Spring MVC

Principle/Theory of Spring/Spring MVC

A key design principle in Spring Web MVC and in Spring in general is the “Open for extension, closed for modification” principle.

Open-Closed Principle

  • The Open-Closed Principle (OCP), described by Bertrand Meyer in is essentially equivalent to the PV pattern and to information hiding
  • A definition of OCP is: Modules should be both open (for extension; adaptable) and closed (the module is closed to modification in ways that affect clients).
  • OCP and PV (Protected Variations Pattern) are essentially two expressions of the same principle, with different emphasis: protection at variation and evolution points. In OCP, “module” includes all discrete software elements, including methods, classes, subsystems, applications, and so forth.
  • In the context of OCP, the phrase “closed with respect to X” means that clients are not affected if X changes.
  • For example, “the class is closed with respect to instance field definitions” through the mechanism of data encapsulation with private fields and public accessing methods. At the same time, they are open to modifying the definitions of the private data, because outside clients are not directly coupled to the private data.
  • As another example, “the tax calculator adapters are closed with respect to their public interface” through implementing the stable ITaxCalculatorAdapter interface.
  • However, the adapters are open to extension by being privately modified in response to changes in the APIs of the external tax calculators, in ways that do not break their clients.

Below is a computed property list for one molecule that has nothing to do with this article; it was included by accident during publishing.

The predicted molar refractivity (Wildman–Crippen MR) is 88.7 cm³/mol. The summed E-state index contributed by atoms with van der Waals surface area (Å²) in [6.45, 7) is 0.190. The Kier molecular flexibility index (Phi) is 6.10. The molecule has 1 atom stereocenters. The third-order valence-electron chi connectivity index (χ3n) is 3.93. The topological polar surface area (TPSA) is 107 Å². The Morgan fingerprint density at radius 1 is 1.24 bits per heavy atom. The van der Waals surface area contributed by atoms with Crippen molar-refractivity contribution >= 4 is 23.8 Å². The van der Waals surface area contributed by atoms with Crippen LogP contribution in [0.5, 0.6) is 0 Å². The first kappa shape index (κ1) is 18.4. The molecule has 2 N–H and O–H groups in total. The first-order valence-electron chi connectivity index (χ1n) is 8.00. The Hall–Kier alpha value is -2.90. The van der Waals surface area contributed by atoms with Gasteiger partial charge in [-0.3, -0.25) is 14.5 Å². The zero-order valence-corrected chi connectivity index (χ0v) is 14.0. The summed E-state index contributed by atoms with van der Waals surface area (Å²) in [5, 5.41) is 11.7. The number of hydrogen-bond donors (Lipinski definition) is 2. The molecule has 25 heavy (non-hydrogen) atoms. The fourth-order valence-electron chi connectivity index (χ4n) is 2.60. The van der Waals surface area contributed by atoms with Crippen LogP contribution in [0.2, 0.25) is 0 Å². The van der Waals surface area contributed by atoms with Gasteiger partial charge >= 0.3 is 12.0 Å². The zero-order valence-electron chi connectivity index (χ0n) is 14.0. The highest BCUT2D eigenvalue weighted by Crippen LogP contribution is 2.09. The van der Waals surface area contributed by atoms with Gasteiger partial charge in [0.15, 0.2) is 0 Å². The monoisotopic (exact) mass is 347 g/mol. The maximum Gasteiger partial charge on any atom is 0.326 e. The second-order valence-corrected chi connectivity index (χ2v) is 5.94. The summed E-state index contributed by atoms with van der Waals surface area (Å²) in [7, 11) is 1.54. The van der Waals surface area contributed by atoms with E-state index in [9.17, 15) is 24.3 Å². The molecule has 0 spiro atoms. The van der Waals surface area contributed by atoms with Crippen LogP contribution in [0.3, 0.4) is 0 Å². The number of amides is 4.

Features of Spring Web MVC

  • Clear separation of roles.
  • Powerful and straightforward configuration of both framework and application classes as JavaBeans. This configuration capability includes easy referencing across contexts, such as from web controllers to business objects and validators.
  • Adaptability, non-intrusiveness, and flexibility. Define any controller method signature you need, possibly using one of the parameter annotations (such as @RequestParam, @RequestHeader, @PathVariable, and more) for a given scenario.
  • Reusable business code, no need for duplication. Use existing business objects as command or form objects instead of mirroring them to extend a particular framework base class.
  • Customizable binding and validation. Type mismatches as application-level validation errors that keep the offending value, localized date and number binding, and so on instead of String-only form objects with manual parsing and conversion to business objects.
  • Customizable handler mapping and view resolution. Handler mapping and view resolution strategies range from simple URL-based configuration, to sophisticated, purpose-built resolution strategies. Spring is more flexible than web MVC frameworks that mandate a particular technique.